The recording of our live cast on ‘the future role of business as a force for good’ (28 September) with economist Rebecca Henderson and management scholar Colin Mayer is now available (see video above), as is a short written summary of the dialogue by Eefje van Gelder (below). The interview with Henderson and the interview with Mayer, part of the episode, are also available as separate videos.

In a conversation last Monday (September 28) in Pakhuis De Zwijger, professors and economists Rebecca Henderson (NBER) and Colin Mayer (Said Business School, Oxford University) met. The speakers in our dialogue, the American Henderson and the British Mayer, agreed on many things; companies must have a social purpose in addition to profit creation and focus on solving social problems. Too often management boards and investors only think about creating shareholder value, while ultimately no trade-off exists between financial and social interests.

At the same time, it is a myth, Mayer pointed out, that by definition investors are only interested in the short term, and cannot be induced to invest in social themes. It is only important that such a focus on the long term also yields profit, and actually contributes to a better world. Both professors emphasized that good metrics are important for this, so that the company can show that it is doing well in all respects and is under control. A good example of this is the (increasing) use of the so-called ESG ratings (Environmental, Social and Corporate Governance ratings).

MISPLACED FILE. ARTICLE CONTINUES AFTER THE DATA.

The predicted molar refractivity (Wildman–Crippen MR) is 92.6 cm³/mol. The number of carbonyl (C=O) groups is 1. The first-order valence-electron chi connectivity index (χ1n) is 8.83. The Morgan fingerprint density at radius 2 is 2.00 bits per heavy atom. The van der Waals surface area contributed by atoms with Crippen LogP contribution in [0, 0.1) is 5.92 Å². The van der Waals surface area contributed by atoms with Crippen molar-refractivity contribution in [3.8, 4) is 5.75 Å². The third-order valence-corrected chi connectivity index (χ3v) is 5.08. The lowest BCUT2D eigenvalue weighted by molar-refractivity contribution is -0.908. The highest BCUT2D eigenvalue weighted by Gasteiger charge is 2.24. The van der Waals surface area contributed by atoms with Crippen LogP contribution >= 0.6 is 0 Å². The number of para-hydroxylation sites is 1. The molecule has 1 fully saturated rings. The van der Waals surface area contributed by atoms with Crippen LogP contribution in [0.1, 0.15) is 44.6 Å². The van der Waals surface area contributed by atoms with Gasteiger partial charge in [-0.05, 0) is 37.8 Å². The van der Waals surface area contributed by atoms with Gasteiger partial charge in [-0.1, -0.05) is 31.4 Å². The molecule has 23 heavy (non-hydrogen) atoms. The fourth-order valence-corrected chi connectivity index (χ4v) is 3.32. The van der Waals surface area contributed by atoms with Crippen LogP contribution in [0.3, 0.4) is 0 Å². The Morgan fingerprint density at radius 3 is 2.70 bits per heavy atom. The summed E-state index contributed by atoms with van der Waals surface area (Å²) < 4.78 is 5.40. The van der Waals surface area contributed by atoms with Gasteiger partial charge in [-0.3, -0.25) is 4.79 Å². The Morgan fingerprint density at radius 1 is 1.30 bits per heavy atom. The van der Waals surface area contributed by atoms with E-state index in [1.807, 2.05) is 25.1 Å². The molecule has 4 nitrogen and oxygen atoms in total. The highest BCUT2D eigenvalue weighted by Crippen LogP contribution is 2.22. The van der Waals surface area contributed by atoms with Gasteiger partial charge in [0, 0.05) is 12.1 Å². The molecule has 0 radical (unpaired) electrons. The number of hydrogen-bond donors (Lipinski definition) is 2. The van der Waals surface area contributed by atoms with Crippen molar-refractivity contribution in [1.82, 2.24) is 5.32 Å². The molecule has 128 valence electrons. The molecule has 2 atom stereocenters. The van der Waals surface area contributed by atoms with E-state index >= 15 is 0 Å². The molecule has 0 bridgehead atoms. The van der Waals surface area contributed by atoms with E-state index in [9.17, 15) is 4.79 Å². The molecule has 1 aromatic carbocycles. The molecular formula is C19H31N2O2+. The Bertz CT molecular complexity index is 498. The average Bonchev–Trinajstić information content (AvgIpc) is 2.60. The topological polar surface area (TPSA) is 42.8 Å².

Good Examples or Legislation?

The economists differed on how we can ensure that more and more companies put the desired social orientation or purpose into practice. While Henderson focuses on an exemplary role for social enterprises (“come one, come all”), Mayer focuses more on the importance of reforming corporate law and enshrining corporate purposes in law. There is a great deal of variety between European countries in how business operations are regulated by law, which means that in Europe there are many opportunities to experiment with ways to shape this. Henderson indicated that she found such a legal basis politically not viable, she moreover believes it will have too little effect.

To bring about a further shift away from the shareholder value-only way, as both economists agreed, a renewed relationship is needed between government and businesses. The same mistakes that were committed earlier during the banking crisis by a government bailout cannot be made again. That would further undermine confidence in the capacity of the state and capitalism. If the social problems are too great to be solved by a single company, such as problems surrounding inclusivity and equal opportunities, government intervention is necessary. This regulation must be proportional and targeted, not on harsh punishment of companies. In other words: purposeful regulation.

Both professors emphasized in the dialogue the benefits of the free market. According to Henderson, this is a great invention that ensures freedom and autonomy for people. When a state controls all the means of production, it becomes difficult to realize those values. However, a focus on fairness and sustainability, pricing of externalities, as well as a properly functioning democracy are essential for the proper functioning of markets.

The debate concluded with a brief reflection on the importance of good citizenship and local communities, and the relationship to purpose-driven business operations – a topic that will receive more attention in the conversation between Paul Collier and Raghuram Rajan in the next dialogue on October 5.

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